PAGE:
Do you spend much of your life “in your head,” analyzing decisions you’ve made, going over things you could have done better? Do you rehearse upcoming conversations, try to anticipate others’ reactions, or attempt to plan future activities down to the smallest details? Do you feel exhausted by this drain of mental energy, and find yourself unable to make decisions?
If so, chances are you’re an overthinker. The good news is, you’re not alone.
As humans, we have been blessed with incredible brains. These thinking machines help us navigate life — keeping us safe while performing complex tasks with little conscious effort. Unfortunately, the analytical part of our brain can turn against us so we become stuck in a loop of overthinking.
If we spend too much time in this state of overthinking, we may find ourselves in a spiral — we get so caught up in self-doubt, confusion, and frustration that we feel plagued by indecision. It begins to impair our ability to thrive in daily life. The constant bouts of overthinking can also have serious health consequences including increased stress, exhaustion, high blood pressure, sleeplessness, and feelings of anxiety.
Thankfully, there is help at hand. With a little practice, we can reduce the burden of overthinking and let go of the need to hyper-analyze and over-control. Instead, we can boost our capacity for calm, rediscover clarity, and increase our enjoyment of life.
What Is Overthinking?
Let’s start by exploring what overthinking is. For some, it can be likened to a whirlpool of constant thoughts and internal questioning. It might start with a seemingly small issue — a note on our desk that our boss wants to see us, or an unanswered phone call to our partner, or the lack of a smile from our friendly barista at the local café.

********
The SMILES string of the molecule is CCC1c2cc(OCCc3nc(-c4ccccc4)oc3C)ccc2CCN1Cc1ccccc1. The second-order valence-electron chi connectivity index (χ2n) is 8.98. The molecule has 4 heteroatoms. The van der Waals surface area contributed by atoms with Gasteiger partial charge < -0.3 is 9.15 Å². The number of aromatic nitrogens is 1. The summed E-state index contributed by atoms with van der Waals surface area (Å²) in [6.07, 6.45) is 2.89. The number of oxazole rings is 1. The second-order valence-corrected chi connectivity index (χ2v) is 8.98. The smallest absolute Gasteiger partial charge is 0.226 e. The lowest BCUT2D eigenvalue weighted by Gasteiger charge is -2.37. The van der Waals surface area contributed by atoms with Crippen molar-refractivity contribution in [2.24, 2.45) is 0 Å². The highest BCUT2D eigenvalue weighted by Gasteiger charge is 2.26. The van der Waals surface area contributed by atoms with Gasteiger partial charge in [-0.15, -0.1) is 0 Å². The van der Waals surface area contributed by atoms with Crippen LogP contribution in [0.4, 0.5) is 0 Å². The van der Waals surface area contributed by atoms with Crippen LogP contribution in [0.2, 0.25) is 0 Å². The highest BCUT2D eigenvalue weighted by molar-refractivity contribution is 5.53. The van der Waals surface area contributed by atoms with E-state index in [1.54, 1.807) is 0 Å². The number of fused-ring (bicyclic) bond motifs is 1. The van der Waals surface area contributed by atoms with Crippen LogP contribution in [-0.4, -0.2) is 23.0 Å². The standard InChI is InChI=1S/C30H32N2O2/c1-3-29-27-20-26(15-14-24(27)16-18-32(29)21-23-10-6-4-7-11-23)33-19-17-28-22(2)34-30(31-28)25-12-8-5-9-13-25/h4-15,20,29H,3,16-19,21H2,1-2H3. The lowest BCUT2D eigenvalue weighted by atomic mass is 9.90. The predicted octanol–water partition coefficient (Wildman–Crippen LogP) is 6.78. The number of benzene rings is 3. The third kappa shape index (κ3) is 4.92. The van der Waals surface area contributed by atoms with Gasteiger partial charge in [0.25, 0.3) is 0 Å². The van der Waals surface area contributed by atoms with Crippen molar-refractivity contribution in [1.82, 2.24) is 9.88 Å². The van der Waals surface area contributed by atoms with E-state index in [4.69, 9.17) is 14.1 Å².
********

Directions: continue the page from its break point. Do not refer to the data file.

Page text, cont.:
Overthinking can take this small issue and blow it out of proportion. In the mind of an overthinker, a note from the boss can play out like this: “What does she want? I must have done something wrong. I wonder what it was? I worked so hard on that last project. Is she going to sack me? I can’t believe it! What will I do if she does sack me? How am I going to hold it together? Now I feel sick thinking about it.”
From the outside, this type of thinking seems illogical. But inside the mind of an overthinker, this constant cycle of thought feels real. Each unanswerable question leads to another, the thoughts grow and multiply until they take on a life of their own. Previous conversations get replayed and twisted out of context. Within a short time, our overthinking can create a problem out of something innocent, and we might start behaving as if that problem were real. This, in turn, creates more problems.
Clearly, continued bouts of overthinking can have serious consequences on our career, relationships, interactions with friends and family, and our quality of life.
Another side of overthinking is the need to analyze, anticipate, and control the future. The logical part of our brain goes into overdrive — planning the when, where and what-ifs of all potential scenarios. Conversations are rehearsed in our heads, hypothetical arguments are anticipated and rebutted, situations are scripted and practiced, and all possible outcomes are explored so we can feel in control. Enormous amounts of energy are expended on predicting everything that could happen, and how we should respond when it does.